Rajden the First-Martyr

Saint Rajden the First-Martyr also known as Saint Razdhen of Tsromi (d. 457, feast day: August 3) was a Persia-born Christian saint and martyr in Georgia, who died during the oppression of Christian Iberia (E. Georgia) by the Persian Empire.

According to a metaphrastic story of the 12th century, he was a Persian noble and tutor of princess Balendukhta who married, ca. 446-9, the Iberian king Vakhtang I. Together with her, Rajden resettled in Iberia. Soon he became an advisor to the king and converted into Christianity.

In 456, king Peroz I of Persia demanded that the Iberians joined his expedition against the Byzantine Empire. King Vakhtang refused to comply and a Persian army attacked the country. The forces were uneven and the Iberians suffered defeat. Rajden, who headed a defence of the Armazi fortress at the capital Mtskheta, was captured alive and sent to the Persian court. After a brief imprisonment, he was handed over to the Persian governor of Tsromi, Georgia. He was ordered to renounce Christianity, but Rajden refused. Subjected to extensive tortures, he was finally crucified and struck by several arrows.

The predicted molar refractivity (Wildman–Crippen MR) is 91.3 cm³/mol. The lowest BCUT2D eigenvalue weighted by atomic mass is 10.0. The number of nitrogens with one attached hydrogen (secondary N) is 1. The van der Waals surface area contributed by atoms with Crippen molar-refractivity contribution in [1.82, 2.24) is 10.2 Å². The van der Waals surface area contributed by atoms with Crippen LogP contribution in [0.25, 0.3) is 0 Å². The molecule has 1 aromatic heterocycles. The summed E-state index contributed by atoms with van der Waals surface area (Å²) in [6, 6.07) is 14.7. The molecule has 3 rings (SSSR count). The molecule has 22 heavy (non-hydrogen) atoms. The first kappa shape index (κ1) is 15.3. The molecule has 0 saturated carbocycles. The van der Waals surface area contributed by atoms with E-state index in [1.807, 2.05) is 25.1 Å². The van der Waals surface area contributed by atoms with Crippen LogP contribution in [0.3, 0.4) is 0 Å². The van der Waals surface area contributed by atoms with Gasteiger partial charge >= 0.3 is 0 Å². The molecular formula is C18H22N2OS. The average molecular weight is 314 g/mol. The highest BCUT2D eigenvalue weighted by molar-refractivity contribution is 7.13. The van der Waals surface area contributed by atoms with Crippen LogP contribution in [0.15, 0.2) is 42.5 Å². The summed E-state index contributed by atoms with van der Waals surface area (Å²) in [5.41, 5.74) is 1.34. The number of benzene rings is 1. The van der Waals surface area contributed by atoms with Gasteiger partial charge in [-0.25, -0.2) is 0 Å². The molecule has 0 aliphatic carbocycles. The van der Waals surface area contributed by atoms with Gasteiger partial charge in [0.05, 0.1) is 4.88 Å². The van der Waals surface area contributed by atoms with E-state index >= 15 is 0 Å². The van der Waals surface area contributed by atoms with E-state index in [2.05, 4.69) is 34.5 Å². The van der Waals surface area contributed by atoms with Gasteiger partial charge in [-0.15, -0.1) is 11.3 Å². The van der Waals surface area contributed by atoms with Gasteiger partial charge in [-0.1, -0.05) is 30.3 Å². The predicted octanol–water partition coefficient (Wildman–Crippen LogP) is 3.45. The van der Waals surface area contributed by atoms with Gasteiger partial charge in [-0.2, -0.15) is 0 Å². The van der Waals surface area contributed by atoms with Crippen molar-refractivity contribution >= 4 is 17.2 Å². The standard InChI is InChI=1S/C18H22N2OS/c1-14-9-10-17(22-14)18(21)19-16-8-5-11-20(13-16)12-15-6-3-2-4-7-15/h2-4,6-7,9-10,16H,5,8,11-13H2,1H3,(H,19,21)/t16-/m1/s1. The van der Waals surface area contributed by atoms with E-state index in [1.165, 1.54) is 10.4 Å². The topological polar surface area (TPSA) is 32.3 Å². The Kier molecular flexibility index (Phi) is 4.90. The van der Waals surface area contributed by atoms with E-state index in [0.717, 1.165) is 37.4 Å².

His relics were later transferred to a Nikozi Church near the town of Tskhinvali.

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